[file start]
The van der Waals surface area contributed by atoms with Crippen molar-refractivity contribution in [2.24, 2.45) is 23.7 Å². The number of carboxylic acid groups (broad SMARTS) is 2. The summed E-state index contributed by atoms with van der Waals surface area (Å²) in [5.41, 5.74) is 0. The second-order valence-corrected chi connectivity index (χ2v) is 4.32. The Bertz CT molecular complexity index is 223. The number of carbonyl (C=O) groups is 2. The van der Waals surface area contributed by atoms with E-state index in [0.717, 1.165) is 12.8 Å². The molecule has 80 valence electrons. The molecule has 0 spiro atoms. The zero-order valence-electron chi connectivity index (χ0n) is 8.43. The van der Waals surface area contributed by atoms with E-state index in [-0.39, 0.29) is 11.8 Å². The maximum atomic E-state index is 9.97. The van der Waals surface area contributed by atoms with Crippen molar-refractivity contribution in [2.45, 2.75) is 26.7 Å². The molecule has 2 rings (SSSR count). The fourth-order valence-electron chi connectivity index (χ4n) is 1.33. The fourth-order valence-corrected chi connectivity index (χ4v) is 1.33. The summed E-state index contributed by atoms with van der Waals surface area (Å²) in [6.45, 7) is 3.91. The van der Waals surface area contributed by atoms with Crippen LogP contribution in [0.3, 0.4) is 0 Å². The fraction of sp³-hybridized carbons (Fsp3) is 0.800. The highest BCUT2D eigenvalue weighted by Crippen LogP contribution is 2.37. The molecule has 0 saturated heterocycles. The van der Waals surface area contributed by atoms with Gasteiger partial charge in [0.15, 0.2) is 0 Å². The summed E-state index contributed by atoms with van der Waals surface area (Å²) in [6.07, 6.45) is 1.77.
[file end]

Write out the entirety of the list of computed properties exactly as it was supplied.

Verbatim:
The van der Waals surface area contributed by atoms with Crippen molar-refractivity contribution in [2.24, 2.45) is 23.7 Å². The number of carboxylic acid groups (broad SMARTS) is 2. The summed E-state index contributed by atoms with van der Waals surface area (Å²) in [5.41, 5.74) is 0. The second-order valence-corrected chi connectivity index (χ2v) is 4.32. The Bertz CT molecular complexity index is 223. The number of carbonyl (C=O) groups is 2. The van der Waals surface area contributed by atoms with E-state index in [0.717, 1.165) is 12.8 Å². The molecule has 80 valence electrons. The molecule has 0 spiro atoms. The zero-order valence-electron chi connectivity index (χ0n) is 8.43. The van der Waals surface area contributed by atoms with E-state index in [-0.39, 0.29) is 11.8 Å². The maximum atomic E-state index is 9.97. The van der Waals surface area contributed by atoms with Crippen molar-refractivity contribution in [2.45, 2.75) is 26.7 Å². The molecule has 2 rings (SSSR count). The fourth-order valence-electron chi connectivity index (χ4n) is 1.33. The fourth-order valence-corrected chi connectivity index (χ4v) is 1.33. The summed E-state index contributed by atoms with van der Waals surface area (Å²) in [6.45, 7) is 3.91. The van der Waals surface area contributed by atoms with Crippen LogP contribution in [0.3, 0.4) is 0 Å². The fraction of sp³-hybridized carbons (Fsp3) is 0.800. The highest BCUT2D eigenvalue weighted by Crippen LogP contribution is 2.37. The molecule has 0 saturated heterocycles. The van der Waals surface area contributed by atoms with Gasteiger partial charge in [0.15, 0.2) is 0 Å². The summed E-state index contributed by atoms with van der Waals surface area (Å²) in [6.07, 6.45) is 1.77.